1 reinforcements, for the engagement of any other forces at all.

2 Q. So you didn't need any new troops at any time during the Zepa

3 operation?

4 A. No.

5 Q. So those assigned to you originally by General Mladic, the

6 brigades on the Zepa order, were the units that you used throughout the

7 operation?

8 A. Yes. They were the units, and the Infantry Battalion from the

9 65th Motorised Regiment, which, before the Zepa operation, was at the

10 position of the defence, that is to say, from the beginning of the

11 conflict in the area. That battalion was there and it was included in

12 this operation.

13 Q. All right. If we could go back now to the meeting with the Dutch

14 Battalion.

15 MR. McCLOSKEY: And we could go to Exhibit 40/A, which is the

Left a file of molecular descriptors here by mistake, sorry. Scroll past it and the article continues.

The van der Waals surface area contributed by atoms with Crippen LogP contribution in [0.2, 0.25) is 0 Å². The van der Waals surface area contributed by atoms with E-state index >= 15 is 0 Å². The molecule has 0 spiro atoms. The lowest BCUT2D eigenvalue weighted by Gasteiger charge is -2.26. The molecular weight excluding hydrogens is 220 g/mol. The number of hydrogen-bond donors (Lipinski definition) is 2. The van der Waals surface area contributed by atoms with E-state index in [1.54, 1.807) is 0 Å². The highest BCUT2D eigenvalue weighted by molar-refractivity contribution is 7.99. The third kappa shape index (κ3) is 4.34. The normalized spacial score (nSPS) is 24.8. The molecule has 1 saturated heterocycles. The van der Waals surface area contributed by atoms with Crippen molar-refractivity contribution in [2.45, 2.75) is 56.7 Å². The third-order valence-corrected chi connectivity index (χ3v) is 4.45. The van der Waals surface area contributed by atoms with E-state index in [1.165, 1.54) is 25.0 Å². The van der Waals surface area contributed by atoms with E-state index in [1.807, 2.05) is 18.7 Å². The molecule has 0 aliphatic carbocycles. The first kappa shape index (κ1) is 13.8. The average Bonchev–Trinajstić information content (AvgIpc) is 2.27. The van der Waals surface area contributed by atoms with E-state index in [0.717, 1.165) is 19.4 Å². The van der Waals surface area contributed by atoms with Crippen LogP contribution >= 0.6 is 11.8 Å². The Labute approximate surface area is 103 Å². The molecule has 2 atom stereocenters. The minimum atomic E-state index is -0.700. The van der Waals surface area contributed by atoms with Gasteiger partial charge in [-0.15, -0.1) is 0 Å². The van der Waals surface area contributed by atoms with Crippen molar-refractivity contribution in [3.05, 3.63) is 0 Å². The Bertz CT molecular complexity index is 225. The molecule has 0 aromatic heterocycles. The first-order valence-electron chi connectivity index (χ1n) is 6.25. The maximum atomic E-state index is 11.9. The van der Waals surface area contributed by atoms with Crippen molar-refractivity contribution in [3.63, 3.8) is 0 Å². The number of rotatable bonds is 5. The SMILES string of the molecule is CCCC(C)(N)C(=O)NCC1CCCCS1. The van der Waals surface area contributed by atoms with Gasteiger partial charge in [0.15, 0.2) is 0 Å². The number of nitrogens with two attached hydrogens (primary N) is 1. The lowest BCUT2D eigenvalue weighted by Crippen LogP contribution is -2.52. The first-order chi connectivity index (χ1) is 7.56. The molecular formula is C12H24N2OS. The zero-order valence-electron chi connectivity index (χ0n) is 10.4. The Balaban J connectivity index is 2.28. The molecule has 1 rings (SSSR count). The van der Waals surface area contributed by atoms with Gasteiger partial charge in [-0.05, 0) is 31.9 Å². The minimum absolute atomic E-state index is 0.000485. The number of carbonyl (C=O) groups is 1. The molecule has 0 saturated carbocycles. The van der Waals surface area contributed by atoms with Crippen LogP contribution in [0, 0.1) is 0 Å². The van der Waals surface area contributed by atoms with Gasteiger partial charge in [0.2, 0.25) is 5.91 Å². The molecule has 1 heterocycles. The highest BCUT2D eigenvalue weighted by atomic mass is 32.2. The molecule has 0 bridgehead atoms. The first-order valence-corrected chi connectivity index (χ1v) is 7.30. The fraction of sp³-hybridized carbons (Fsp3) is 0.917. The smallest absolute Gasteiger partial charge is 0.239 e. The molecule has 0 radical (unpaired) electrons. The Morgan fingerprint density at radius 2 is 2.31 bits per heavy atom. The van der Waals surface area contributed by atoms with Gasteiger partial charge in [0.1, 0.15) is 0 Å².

16 transcript that we have of the video portion of that. I think -- there's

17 just very brief statements I'd like to read. Perhaps we don't need to do

18 the ELMO if the General can find the section I'm referring to. We have

19 outlined it. It's not the first group of outline, but it's right near the

20 end of the transcript, where General Mladic begins speaking, on the last

21 two pages. You should have an outlined version.

22 Do you see the outlined version we made for last week?

23 Wonderful. Thank you. All right. This is on page 0090499, where Mladic

24 begins to speak, and he says -- it won't be on that page in the B/C/S --

25 I'm sorry -- that's the English. If you could just go to the outlined

Page 6579

1 section near the back of the transcript. And we don't need it -- I don't

2 think we need it on the ELMO. All right. Put it on the ELMO.

3 Q. 0090499, where Mladic starts with "Please write down ... Number

4 one." Do you see that General? It should be outlined in green.

5 A. There is quite a lot underlined in green. I don't know which page

6 you're referring to.

7 MR. McCLOSKEY: If you could hand us the B/C/S, I think we could